The thylacine died many decades ago in captivity, but its story will be told anew.
The last known Tasmanian tiger died in a zoo in 1936. The thylacine's remains were misidentified for decades, but a team of researchers has rediscovered its bones and skin hidden in plain sight in a collection at the Tasmanian Museum and Art Gallery in Hobart.
The extinct animals were carnivorous marsupials native to Australia. They looked like a cross between a dog and a cat with distinctive tiger-like stripes across their backs. The animals have maintained a hold on the popular imagination, with unconfirmed (and unlikely) sightings in the wild.
The last thylacine's story is a tangled one. It was an old female captured by trapper Elias Churchill. He then sold her to the Beaumaris Zoo in 1936. After she died, the thylacine's body was sent to the Tasmanian Museum and Art Gallery. Her body was skinned, and the skeleton taken apart in to show students how its anatomy worked. But then at some point, it just disappeared.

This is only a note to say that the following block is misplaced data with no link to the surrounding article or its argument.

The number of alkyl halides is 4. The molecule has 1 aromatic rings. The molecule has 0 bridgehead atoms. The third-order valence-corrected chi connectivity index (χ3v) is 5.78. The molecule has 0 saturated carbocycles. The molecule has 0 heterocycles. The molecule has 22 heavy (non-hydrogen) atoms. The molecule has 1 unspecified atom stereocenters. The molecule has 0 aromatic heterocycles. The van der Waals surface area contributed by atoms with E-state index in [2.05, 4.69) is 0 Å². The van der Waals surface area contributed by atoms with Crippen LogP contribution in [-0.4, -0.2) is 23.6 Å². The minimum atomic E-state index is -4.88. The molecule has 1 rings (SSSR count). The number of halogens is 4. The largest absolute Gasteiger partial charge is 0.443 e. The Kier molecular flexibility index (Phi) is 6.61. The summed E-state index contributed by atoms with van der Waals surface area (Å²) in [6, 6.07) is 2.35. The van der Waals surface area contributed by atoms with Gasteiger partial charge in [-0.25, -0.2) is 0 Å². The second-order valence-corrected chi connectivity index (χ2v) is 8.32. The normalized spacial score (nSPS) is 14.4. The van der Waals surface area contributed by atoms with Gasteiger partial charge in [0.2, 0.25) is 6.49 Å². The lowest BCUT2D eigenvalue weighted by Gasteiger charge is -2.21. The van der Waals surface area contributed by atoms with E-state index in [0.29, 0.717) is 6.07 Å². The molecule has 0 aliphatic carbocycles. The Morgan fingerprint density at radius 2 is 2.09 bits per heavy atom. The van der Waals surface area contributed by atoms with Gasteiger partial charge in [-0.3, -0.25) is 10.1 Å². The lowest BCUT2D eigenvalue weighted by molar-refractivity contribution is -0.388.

Researchers had previously searched the museum for the remains but concluded it was likely discarded.
The records were indeed sketchy. "The sale was not recorded or publicized by the zoo because, at the time, ground-based snaring was illegal and Churchill could have been fined," Robert Paddle said Monday in a museum statement. Paddle is one of the researchers who identified the remains.
The search started anew thanks to the discovery of a museum taxidermist's report on the thylacine dated to 1936/1937. A fresh review of the museum's entire Tasmanian tiger collection finally identified the true origin of the bones and skin.
"It is bittersweet that the mystery surrounding the remains of the last thylacine has been solved, and that it has been discovered to be part of TMAG's collection," said museum director Mary Mulcahy.
The properly cataloged thylacine is now on display.
The remnants found in the museum may not be the last chapter of the animal's story. De-extinction startup Colossal wants to bring Tasmanian tigers back to life. The hope is that the thylacine will once again prowl the wilds of Tasmania, no longer just a memory in bones, skin and old film footage.